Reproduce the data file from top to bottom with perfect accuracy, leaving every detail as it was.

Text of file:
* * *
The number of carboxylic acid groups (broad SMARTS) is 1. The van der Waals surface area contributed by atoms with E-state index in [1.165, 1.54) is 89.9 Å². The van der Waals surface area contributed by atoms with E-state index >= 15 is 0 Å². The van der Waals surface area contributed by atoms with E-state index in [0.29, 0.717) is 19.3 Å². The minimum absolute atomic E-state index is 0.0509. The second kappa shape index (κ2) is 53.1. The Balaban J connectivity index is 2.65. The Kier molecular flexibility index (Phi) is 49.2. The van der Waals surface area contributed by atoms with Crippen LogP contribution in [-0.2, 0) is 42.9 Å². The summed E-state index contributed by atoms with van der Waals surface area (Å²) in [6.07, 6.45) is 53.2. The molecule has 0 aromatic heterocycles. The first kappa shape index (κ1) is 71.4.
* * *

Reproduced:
The number of carboxylic acid groups (broad SMARTS) is 1. The van der Waals surface area contributed by atoms with E-state index in [1.165, 1.54) is 89.9 Å². The van der Waals surface area contributed by atoms with E-state index >= 15 is 0 Å². The van der Waals surface area contributed by atoms with E-state index in [0.29, 0.717) is 19.3 Å². The minimum absolute atomic E-state index is 0.0509. The second kappa shape index (κ2) is 53.1. The Balaban J connectivity index is 2.65. The Kier molecular flexibility index (Phi) is 49.2. The van der Waals surface area contributed by atoms with Crippen LogP contribution in [-0.2, 0) is 42.9 Å². The summed E-state index contributed by atoms with van der Waals surface area (Å²) in [6.07, 6.45) is 53.2. The molecule has 0 aromatic heterocycles. The first kappa shape index (κ1) is 71.4.